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What Does Future Hold For Lions’ Backfield?

  • Alonso Cervera-Pizana
  • November 23, 2022
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Jamaal Williams has become the Detroit Lions’ top running back. That much is known. He leads the NFL in rushing touchdowns. He ran for three more this past Sunday. But it wasn’t supposed to be this way. It probably wasn’t even in the best interest of the Lions franchise for it to be this way. This was supposed to be the year D’Andre Swift took control of Detroit’s backfield.

Through one week, that appeared to be happening. Swift opened the season with a 144-yard rushing performance against the Philadelphia Eagles. Yes, Williams vultured two goal-line touchdowns in the game, but Swift’s 67% snap share suggested Detroit would feature him in the backfield in 2022. The usage trend continued in Week 2, with Swift earning a 51% snap share compared to a 34% snap share for Williams.

But in Detroit’s nine games since Week 1, Swift has combined for 129 rushing yards. What happened? Swift’s lack of production since what was supposed to be his breakout game in Week 1 may be partly attributed to a shoulder injury that forced him to bow out of Detroit’s Week 3 game against the Minnesota Vikings. Swift was forced to miss Detroit’s next three games, and he has alluded to the fact he still isn’t 100% in his recovery from the injury. 

The difference in usage and production between Swift and Williams since the former’s return from injury is jarring. In the four games since Week 8, Swift has carried the ball 18 times with an average of 2.33 yards per carry compared to Williams’ 67 for 3.84 yards per carry.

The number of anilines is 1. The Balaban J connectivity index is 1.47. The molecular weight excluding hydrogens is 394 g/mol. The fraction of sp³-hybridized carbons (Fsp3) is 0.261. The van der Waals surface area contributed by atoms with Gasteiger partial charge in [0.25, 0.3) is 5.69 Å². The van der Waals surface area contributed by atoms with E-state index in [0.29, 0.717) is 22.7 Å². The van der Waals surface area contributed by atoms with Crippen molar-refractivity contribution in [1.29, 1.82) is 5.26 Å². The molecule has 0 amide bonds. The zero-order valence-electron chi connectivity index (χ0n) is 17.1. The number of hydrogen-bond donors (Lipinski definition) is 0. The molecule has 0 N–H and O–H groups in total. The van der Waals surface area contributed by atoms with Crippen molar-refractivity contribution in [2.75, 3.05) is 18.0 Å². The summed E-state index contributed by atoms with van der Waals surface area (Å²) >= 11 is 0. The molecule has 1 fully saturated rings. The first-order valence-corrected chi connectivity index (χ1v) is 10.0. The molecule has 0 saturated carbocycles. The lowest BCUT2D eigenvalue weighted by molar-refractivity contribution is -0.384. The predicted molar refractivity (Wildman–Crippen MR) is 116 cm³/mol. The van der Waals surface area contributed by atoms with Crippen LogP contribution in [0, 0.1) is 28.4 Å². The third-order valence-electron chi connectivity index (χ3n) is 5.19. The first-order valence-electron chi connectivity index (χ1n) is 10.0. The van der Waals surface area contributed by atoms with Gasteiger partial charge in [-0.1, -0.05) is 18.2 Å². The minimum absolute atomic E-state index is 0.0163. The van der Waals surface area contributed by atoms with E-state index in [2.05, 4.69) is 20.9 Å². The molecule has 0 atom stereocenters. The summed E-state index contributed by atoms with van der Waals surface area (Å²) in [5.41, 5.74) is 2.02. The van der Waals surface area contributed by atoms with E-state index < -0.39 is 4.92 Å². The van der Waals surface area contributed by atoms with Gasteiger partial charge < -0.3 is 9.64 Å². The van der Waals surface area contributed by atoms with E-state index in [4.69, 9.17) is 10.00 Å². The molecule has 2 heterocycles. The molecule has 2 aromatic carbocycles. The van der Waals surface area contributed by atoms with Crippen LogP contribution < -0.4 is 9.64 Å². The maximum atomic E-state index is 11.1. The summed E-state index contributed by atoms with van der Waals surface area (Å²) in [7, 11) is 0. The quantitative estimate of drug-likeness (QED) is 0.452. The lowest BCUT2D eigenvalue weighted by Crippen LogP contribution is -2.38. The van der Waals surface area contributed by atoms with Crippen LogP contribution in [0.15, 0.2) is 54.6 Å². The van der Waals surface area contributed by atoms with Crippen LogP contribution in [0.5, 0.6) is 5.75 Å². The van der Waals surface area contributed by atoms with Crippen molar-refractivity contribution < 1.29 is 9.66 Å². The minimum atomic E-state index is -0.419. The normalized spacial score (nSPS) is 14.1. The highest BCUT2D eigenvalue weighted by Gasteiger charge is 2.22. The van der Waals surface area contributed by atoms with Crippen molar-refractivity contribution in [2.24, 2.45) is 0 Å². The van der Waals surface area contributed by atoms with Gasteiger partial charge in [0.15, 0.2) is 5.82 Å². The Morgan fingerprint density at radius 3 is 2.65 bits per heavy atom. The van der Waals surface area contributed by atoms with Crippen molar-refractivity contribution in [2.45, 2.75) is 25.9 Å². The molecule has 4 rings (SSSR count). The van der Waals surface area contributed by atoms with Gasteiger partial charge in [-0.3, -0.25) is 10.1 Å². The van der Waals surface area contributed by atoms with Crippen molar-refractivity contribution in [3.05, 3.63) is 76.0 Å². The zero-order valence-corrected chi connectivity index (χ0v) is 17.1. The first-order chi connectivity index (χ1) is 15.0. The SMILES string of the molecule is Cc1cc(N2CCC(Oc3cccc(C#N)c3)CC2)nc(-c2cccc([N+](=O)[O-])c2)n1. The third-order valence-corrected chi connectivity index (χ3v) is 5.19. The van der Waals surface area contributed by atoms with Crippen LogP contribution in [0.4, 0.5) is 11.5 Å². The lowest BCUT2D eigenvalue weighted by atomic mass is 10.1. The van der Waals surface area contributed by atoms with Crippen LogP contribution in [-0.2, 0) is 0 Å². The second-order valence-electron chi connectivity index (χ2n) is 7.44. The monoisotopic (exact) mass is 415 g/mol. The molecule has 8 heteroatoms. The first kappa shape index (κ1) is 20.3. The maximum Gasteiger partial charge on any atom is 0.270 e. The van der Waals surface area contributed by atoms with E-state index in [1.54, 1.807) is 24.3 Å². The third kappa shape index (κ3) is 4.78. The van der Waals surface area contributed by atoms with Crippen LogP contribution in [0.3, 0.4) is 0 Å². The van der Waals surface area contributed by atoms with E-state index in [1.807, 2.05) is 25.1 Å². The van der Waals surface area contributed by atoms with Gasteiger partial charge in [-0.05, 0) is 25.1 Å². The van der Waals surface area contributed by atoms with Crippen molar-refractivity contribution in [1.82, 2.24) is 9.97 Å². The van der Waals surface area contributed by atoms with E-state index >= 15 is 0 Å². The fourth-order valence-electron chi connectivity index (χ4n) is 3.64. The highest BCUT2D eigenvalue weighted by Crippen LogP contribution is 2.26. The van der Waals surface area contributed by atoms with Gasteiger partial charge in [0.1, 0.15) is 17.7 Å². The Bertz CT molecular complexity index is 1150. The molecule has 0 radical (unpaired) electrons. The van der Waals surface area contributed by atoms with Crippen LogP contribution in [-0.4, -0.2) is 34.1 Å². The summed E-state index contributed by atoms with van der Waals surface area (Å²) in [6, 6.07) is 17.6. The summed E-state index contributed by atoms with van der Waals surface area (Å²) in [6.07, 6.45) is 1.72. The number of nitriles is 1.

A more concerning trend for Swift is the fact he has lost snaps to former fourth-string running back (and Northwestern legend) Justin Jackson over the past three weeks. Jackson has played 21%, 27%, and 37% of the Lions’ backfield snaps in Detroit’s last three games, compared to 16%, 31%, and 31% figures for Swift. Yes, this means that Swift has ostensibly served as Detroit’s No. 3 running back, in terms of snaps, in two of his team’s last three games.

In the bigger picture, Swift’s disappointing season matters for Detroit’s rebuild. Again, this was supposed to be the year Swift took control of Detroit’s backfield. On paper, he and fellow skill players Amon-Ra St. Brown, T.J. Hockenson, and Jameson Williams made up an imposing young core of offensive weapons. They, coupled with Detroit’s ready-made offensive line and one of the NFL’s brightest young offensive coordinators in Ben Johnson, would provide a cushy infrastructure for Detroit’s next franchise quarterback.

Instead, Swift has not taken control of the Lions’ backfield. Williams has, and he will be a free agent at the end of this season. Swift has regressed as a player, falling to a de facto third option in the team’s backfield. We can essentially chalk this up to one of two reasons: Swift is either still dealing with the aftereffects of his injury, or he has fallen out of favor with Detroit’s coaching staff.

Both options are sub-optimal for Detroit. Swift has yet to put together a full, healthy season in the NFL. His injury woes mean that the team has not been able to get a full evaluation of him as a player. This fact becomes particularly unsettling when considering Swift is entering the final year of his rookie contract next season compounded with Williams’ looming free agency.

Even if the coaching staff still holds out hope for Swift, it makes sense for them to be involved in the running back market this offseason. If he has fallen out of favor, then the position should become a priority. That would have been shocking after Swift’s Week One performance, but it is a reality Detroit may face.

Detroit’s situation still looks appealing for a young quarterback. Johnson’s presence has elevated the offense to one of the league’s best. St. Brown is one of the league’s most promising young receivers. The team’s strength on the offensive line hasn’t waned. At the same time, part of the promise in the situation was the team’s established young talent everywhere but quarterback. The Hockenson trade destabilized the tight end position in the short- and long-term. Williams has not yet provided evidence he will be a complement to St. Brown. And Swift’s disappointing season raises questions as to the team’s stability at the running back position.

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Alonso Cervera-Pizana